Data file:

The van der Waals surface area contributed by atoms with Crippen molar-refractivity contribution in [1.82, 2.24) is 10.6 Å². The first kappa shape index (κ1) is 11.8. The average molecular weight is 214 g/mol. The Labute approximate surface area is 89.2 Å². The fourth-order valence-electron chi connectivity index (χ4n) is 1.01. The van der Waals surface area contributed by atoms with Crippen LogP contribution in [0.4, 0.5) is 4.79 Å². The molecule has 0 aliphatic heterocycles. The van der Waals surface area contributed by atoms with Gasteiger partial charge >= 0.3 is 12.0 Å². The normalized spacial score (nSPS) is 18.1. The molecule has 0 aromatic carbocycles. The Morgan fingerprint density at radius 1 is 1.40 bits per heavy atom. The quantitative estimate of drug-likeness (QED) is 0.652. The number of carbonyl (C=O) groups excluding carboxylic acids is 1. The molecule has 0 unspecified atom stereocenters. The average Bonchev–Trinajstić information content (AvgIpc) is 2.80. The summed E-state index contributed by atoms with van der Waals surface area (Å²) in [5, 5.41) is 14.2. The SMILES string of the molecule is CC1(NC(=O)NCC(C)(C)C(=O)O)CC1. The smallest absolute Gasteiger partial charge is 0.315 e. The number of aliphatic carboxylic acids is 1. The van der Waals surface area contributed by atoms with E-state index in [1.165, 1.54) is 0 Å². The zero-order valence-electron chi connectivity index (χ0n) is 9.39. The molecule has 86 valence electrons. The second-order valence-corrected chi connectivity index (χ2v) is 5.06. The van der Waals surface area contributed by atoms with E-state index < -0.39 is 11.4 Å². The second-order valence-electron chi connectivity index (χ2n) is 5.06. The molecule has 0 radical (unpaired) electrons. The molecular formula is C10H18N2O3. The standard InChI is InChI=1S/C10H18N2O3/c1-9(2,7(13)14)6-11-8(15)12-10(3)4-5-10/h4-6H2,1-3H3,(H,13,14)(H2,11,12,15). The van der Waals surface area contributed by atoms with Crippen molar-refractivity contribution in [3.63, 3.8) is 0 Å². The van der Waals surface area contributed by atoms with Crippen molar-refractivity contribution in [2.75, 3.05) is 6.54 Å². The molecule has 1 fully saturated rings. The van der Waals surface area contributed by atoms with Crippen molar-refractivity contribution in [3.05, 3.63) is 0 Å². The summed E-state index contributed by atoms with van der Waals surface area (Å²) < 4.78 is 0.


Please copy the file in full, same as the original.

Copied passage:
The van der Waals surface area contributed by atoms with Crippen molar-refractivity contribution in [1.82, 2.24) is 10.6 Å². The first kappa shape index (κ1) is 11.8. The average molecular weight is 214 g/mol. The Labute approximate surface area is 89.2 Å². The fourth-order valence-electron chi connectivity index (χ4n) is 1.01. The van der Waals surface area contributed by atoms with Crippen LogP contribution in [0.4, 0.5) is 4.79 Å². The molecule has 0 aliphatic heterocycles. The van der Waals surface area contributed by atoms with Gasteiger partial charge >= 0.3 is 12.0 Å². The normalized spacial score (nSPS) is 18.1. The molecule has 0 aromatic carbocycles. The Morgan fingerprint density at radius 1 is 1.40 bits per heavy atom. The quantitative estimate of drug-likeness (QED) is 0.652. The number of carbonyl (C=O) groups excluding carboxylic acids is 1. The molecule has 0 unspecified atom stereocenters. The average Bonchev–Trinajstić information content (AvgIpc) is 2.80. The summed E-state index contributed by atoms with van der Waals surface area (Å²) in [5, 5.41) is 14.2. The SMILES string of the molecule is CC1(NC(=O)NCC(C)(C)C(=O)O)CC1. The smallest absolute Gasteiger partial charge is 0.315 e. The number of aliphatic carboxylic acids is 1. The van der Waals surface area contributed by atoms with E-state index in [1.165, 1.54) is 0 Å². The zero-order valence-electron chi connectivity index (χ0n) is 9.39. The molecule has 86 valence electrons. The second-order valence-corrected chi connectivity index (χ2v) is 5.06. The van der Waals surface area contributed by atoms with E-state index < -0.39 is 11.4 Å². The second-order valence-electron chi connectivity index (χ2n) is 5.06. The molecule has 0 radical (unpaired) electrons. The molecular formula is C10H18N2O3. The standard InChI is InChI=1S/C10H18N2O3/c1-9(2,7(13)14)6-11-8(15)12-10(3)4-5-10/h4-6H2,1-3H3,(H,13,14)(H2,11,12,15). The van der Waals surface area contributed by atoms with Crippen molar-refractivity contribution in [3.63, 3.8) is 0 Å². The van der Waals surface area contributed by atoms with Crippen molar-refractivity contribution in [2.75, 3.05) is 6.54 Å². The molecule has 1 fully saturated rings. The van der Waals surface area contributed by atoms with Crippen molar-refractivity contribution in [3.05, 3.63) is 0 Å². The summed E-state index contributed by atoms with van der Waals surface area (Å²) < 4.78 is 0.